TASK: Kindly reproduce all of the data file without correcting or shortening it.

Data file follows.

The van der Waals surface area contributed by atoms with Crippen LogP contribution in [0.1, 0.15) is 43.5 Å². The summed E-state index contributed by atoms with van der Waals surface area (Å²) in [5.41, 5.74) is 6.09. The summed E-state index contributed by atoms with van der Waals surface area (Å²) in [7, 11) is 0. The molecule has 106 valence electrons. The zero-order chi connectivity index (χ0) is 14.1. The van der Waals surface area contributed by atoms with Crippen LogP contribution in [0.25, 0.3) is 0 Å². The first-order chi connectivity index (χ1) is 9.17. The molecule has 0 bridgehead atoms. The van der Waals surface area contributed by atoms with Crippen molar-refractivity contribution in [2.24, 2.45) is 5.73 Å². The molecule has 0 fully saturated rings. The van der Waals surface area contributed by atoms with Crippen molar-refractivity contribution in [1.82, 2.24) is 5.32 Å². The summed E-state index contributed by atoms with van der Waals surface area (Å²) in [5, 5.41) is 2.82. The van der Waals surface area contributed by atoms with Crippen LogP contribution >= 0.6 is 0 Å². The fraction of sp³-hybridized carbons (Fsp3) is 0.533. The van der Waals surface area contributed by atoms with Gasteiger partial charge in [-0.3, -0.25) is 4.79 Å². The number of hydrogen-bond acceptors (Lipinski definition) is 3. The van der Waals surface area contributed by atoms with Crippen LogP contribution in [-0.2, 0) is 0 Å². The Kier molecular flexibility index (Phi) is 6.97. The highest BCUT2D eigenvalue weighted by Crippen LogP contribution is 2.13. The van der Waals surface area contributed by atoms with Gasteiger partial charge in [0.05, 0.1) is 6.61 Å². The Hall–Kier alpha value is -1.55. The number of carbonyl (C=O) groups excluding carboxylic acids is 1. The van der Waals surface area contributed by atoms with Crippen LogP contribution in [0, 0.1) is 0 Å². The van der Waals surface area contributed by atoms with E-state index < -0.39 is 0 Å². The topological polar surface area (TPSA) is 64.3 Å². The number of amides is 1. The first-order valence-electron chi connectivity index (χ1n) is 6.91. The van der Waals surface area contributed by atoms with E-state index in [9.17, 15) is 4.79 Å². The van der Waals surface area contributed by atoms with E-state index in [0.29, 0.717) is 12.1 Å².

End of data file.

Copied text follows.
The van der Waals surface area contributed by atoms with Crippen LogP contribution in [0.1, 0.15) is 43.5 Å². The summed E-state index contributed by atoms with van der Waals surface area (Å²) in [5.41, 5.74) is 6.09. The summed E-state index contributed by atoms with van der Waals surface area (Å²) in [7, 11) is 0. The molecule has 106 valence electrons. The zero-order chi connectivity index (χ0) is 14.1. The van der Waals surface area contributed by atoms with Crippen LogP contribution in [0.25, 0.3) is 0 Å². The first-order chi connectivity index (χ1) is 9.17. The molecule has 0 bridgehead atoms. The van der Waals surface area contributed by atoms with Crippen molar-refractivity contribution in [2.24, 2.45) is 5.73 Å². The molecule has 0 fully saturated rings. The van der Waals surface area contributed by atoms with Crippen molar-refractivity contribution in [1.82, 2.24) is 5.32 Å². The summed E-state index contributed by atoms with van der Waals surface area (Å²) in [5, 5.41) is 2.82. The van der Waals surface area contributed by atoms with Crippen LogP contribution >= 0.6 is 0 Å². The fraction of sp³-hybridized carbons (Fsp3) is 0.533. The van der Waals surface area contributed by atoms with Gasteiger partial charge in [-0.3, -0.25) is 4.79 Å². The number of hydrogen-bond acceptors (Lipinski definition) is 3. The van der Waals surface area contributed by atoms with Crippen LogP contribution in [-0.2, 0) is 0 Å². The Kier molecular flexibility index (Phi) is 6.97. The highest BCUT2D eigenvalue weighted by Crippen LogP contribution is 2.13. The van der Waals surface area contributed by atoms with Gasteiger partial charge in [0.05, 0.1) is 6.61 Å². The Hall–Kier alpha value is -1.55. The number of carbonyl (C=O) groups excluding carboxylic acids is 1. The van der Waals surface area contributed by atoms with Crippen LogP contribution in [0, 0.1) is 0 Å². The van der Waals surface area contributed by atoms with E-state index < -0.39 is 0 Å². The topological polar surface area (TPSA) is 64.3 Å². The number of amides is 1. The first-order valence-electron chi connectivity index (χ1n) is 6.91. The van der Waals surface area contributed by atoms with E-state index in [9.17, 15) is 4.79 Å². The van der Waals surface area contributed by atoms with E-state index in [0.29, 0.717) is 12.1 Å².